WHY DO WE CARE: Bolivia has been the source of exciting news lately, as the almost year-long neoliberal coup in the country had ended, after tireless organizing from the Indigenous communities and the countries workers, with Luis Arce winning the presidential election and the exiled ex-president Evo Morales returning to the country. And in events familiar to those who know about the existence of folk musicians under far-right regimes—for instance, and most famously, Victor Jara tortured and murdered under Chile’s Pinochet—Los Kjarkas had been under much pressure ever since the coup, too. The minority that had been in power for the past year is very staunchly anti-Indigenous in opposition to Evo Morales’s Indigenous-centered politics. There had been many causes for concern, including numerous Indigenous casualties in the coup and ensuing violence. Besides, the right-wing interim government has had a long gripe with the band itself. After all, Los Kjarkas are part and parcel to making sure that Bolivian Andean identity is not erased in favor of the colonizing presence, and they had never shied away from staunchly supporting Evo Morales and his politics. One magazine cover dedicated to Morales’s flight from Bolivia carried the headline with the Los Kjarkas song title “Llorando Se Fue,” which translates as “crying he is gone,” and the band and the exiled leader had been blacklisted throughout the tumultuous period. However, as Morales finally returned to his homeland and his people, Los Kjarkas, too, were finally able to perform in Bolivia as well, with an appearance at the rally in support of Morales earlier this week.
WHY YOU SHOULD LISTEN: The consequences of colonialism and its effects on the Indigenous populations are a theme that reverberates across the globe, from the Northern Territory in present-day Australia to the snowy plains of Nunavut in present-day Canada. We usually hear about it in the negative context, with parts of culture, identity, or natural resources being obliterated—or don’t hear about it at all. Bolivia has been a positive example of a country nurturing its Indigenous core for a while now. The way this manifests, both in politics and in cultural affairs, has been an encouragement to the Indigenous people everywhere, as well as the global working class, whose struggle is inextricable from the fight for decolonization.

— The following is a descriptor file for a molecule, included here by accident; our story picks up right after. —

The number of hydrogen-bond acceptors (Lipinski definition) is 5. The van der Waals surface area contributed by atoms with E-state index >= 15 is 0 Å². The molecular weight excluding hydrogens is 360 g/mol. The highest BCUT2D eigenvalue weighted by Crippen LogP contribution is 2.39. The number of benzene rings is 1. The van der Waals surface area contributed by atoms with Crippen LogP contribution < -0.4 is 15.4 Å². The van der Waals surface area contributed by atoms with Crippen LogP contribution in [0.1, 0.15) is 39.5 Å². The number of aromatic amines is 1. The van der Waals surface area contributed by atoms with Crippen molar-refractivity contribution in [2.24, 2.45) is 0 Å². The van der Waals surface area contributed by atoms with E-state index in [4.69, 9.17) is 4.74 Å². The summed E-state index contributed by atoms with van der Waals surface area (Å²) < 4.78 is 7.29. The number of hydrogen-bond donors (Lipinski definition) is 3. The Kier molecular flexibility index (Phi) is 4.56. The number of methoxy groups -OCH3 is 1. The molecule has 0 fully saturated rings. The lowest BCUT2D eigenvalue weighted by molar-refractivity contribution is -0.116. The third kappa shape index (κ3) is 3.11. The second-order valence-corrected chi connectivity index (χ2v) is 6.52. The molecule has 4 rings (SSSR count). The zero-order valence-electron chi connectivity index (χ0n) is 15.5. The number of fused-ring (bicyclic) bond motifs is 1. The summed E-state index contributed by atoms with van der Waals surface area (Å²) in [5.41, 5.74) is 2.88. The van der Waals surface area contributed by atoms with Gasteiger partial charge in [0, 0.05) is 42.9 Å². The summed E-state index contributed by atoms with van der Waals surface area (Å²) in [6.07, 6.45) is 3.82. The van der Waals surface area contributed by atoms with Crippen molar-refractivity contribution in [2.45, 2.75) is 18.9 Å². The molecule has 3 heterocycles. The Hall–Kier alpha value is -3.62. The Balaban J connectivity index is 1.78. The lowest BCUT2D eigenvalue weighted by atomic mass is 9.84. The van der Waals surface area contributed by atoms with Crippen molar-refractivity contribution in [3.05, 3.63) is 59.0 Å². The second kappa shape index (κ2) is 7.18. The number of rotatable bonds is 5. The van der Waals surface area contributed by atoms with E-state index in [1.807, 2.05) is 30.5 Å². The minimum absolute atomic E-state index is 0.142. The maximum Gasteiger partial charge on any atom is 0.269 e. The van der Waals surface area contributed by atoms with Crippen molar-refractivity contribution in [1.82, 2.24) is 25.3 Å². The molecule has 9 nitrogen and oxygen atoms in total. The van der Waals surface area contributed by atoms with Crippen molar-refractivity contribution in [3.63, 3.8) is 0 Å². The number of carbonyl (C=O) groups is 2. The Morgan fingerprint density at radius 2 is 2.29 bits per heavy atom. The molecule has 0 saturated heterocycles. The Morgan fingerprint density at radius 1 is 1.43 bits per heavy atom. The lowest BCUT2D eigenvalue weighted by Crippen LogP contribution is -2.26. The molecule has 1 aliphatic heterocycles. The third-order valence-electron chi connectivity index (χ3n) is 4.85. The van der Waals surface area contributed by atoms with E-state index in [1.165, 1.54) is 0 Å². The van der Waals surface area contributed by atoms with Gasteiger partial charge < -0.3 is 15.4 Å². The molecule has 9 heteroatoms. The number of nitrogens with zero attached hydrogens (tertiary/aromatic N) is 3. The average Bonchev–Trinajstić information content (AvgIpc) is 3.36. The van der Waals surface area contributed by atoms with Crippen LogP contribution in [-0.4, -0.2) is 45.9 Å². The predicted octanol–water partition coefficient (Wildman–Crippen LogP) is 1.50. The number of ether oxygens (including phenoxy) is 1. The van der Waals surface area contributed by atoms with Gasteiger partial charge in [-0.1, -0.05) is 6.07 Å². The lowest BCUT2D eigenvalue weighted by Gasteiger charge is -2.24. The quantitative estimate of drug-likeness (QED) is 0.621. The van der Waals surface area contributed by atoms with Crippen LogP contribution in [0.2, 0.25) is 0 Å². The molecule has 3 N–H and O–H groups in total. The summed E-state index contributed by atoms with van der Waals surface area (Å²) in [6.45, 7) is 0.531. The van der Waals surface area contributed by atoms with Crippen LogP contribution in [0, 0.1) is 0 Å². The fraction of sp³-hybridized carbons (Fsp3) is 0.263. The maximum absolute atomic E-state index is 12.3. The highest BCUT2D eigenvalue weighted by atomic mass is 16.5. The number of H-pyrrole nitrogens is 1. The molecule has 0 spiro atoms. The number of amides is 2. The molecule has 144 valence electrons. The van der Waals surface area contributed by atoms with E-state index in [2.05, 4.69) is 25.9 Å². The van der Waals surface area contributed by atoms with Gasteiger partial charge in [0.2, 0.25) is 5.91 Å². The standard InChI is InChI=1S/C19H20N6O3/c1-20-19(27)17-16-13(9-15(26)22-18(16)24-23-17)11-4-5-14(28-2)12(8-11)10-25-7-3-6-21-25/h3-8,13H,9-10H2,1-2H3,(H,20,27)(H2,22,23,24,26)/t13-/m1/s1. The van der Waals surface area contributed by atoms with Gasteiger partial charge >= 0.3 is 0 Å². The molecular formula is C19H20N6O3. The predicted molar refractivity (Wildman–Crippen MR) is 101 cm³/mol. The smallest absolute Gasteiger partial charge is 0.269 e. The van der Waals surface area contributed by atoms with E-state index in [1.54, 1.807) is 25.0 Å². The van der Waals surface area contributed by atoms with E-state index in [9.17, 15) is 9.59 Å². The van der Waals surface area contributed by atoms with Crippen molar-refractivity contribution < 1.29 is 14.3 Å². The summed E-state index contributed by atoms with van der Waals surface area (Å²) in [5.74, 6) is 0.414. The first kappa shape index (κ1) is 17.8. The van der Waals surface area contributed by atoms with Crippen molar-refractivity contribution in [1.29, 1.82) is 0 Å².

In addition to the West’s cultural hegemony, the local cultures of many countries have been homogenized and even retrofitted to reflect the dominant, colonial way of life. Exploring Bolivia along with Los Kjarkas allows us to see what culture can be like if the ancestral foundations are not uprooted but instead nurtured. Indigenous cultures are too often discounted as archaic, underdeveloped, resistant to modernity. But what better proves the sheer power of the Native heritage than a traditional song that became the number 1 hit in its dance iteration, sold millions of copies worldwide, and had been covered numerous times throughout different decades? The melody of “Llorando Se Fue” is threaded through the turn of the century and subtly underlines our era’s cultural topography.
But in addition to its fierce social potency, Los Kjarkas are an absolute delight from the musical standpoint: pure, deeply enjoyable music. Whether it’s hearty collective singing or lonely wistful crooning, their compositions, as presented on “Canto a la Mujer de Mi Pueblo,” are a refreshing experience, full of lusty authenticity and tender vulnerability that usually takes multimillion-dollar teams to try and recreate in contemporary pop music. Inhaling it, letting it spread through the listener’s system, is a much-needed respite from the diluted, the altered, the tailored. It’s a breathtaking and dizzying experience, and no wonder: as you listen to the woodwind section of Los Kjarkas, with their weeping pipes and audacious flutes, you’re suddenly thousands of meters above sea level, with the Andean wind blowing in your face, and the puffy multi-layered skirts of the dancers caressing your ankles. A mini-journey to the land where harmony is achievable and the air is fresh: much needed today, and always.